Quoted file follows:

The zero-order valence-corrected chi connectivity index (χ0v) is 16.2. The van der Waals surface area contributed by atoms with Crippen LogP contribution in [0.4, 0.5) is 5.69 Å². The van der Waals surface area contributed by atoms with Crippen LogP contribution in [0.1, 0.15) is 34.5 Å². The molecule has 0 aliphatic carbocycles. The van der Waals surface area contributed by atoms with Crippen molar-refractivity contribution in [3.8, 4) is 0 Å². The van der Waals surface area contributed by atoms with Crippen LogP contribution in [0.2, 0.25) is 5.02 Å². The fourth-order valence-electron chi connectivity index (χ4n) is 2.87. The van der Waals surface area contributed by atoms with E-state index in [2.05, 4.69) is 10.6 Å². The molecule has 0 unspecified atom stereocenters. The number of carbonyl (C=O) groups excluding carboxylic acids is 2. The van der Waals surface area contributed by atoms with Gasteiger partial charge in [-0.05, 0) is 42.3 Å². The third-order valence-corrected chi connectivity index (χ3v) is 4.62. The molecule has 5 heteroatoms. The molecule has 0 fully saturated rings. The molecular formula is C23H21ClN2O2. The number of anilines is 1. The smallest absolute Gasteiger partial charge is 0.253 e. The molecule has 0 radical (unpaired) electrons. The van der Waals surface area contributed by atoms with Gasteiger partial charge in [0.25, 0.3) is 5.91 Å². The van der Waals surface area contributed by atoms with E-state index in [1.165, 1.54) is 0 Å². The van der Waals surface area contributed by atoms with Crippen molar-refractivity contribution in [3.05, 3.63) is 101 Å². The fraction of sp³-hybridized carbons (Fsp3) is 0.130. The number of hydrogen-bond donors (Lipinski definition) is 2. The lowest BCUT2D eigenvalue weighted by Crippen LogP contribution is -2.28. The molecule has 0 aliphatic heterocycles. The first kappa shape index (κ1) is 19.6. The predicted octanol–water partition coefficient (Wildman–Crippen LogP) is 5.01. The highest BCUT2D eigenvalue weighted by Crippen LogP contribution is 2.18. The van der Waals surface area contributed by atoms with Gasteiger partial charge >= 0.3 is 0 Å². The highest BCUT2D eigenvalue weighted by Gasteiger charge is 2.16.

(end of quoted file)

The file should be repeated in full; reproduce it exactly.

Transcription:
The zero-order valence-corrected chi connectivity index (χ0v) is 16.2. The van der Waals surface area contributed by atoms with Crippen LogP contribution in [0.4, 0.5) is 5.69 Å². The van der Waals surface area contributed by atoms with Crippen LogP contribution in [0.1, 0.15) is 34.5 Å². The molecule has 0 aliphatic carbocycles. The van der Waals surface area contributed by atoms with Crippen molar-refractivity contribution in [3.8, 4) is 0 Å². The van der Waals surface area contributed by atoms with Crippen LogP contribution in [0.2, 0.25) is 5.02 Å². The fourth-order valence-electron chi connectivity index (χ4n) is 2.87. The van der Waals surface area contributed by atoms with E-state index in [2.05, 4.69) is 10.6 Å². The molecule has 0 unspecified atom stereocenters. The number of carbonyl (C=O) groups excluding carboxylic acids is 2. The van der Waals surface area contributed by atoms with Gasteiger partial charge in [-0.05, 0) is 42.3 Å². The third-order valence-corrected chi connectivity index (χ3v) is 4.62. The molecule has 5 heteroatoms. The molecule has 0 fully saturated rings. The molecular formula is C23H21ClN2O2. The number of anilines is 1. The smallest absolute Gasteiger partial charge is 0.253 e. The molecule has 0 radical (unpaired) electrons. The van der Waals surface area contributed by atoms with Gasteiger partial charge in [0.25, 0.3) is 5.91 Å². The van der Waals surface area contributed by atoms with E-state index in [1.165, 1.54) is 0 Å². The van der Waals surface area contributed by atoms with Crippen molar-refractivity contribution in [3.05, 3.63) is 101 Å². The fraction of sp³-hybridized carbons (Fsp3) is 0.130. The number of hydrogen-bond donors (Lipinski definition) is 2. The lowest BCUT2D eigenvalue weighted by Crippen LogP contribution is -2.28. The molecule has 0 aliphatic heterocycles. The first kappa shape index (κ1) is 19.6. The predicted octanol–water partition coefficient (Wildman–Crippen LogP) is 5.01. The highest BCUT2D eigenvalue weighted by Crippen LogP contribution is 2.18. The van der Waals surface area contributed by atoms with Gasteiger partial charge >= 0.3 is 0 Å². The highest BCUT2D eigenvalue weighted by Gasteiger charge is 2.16.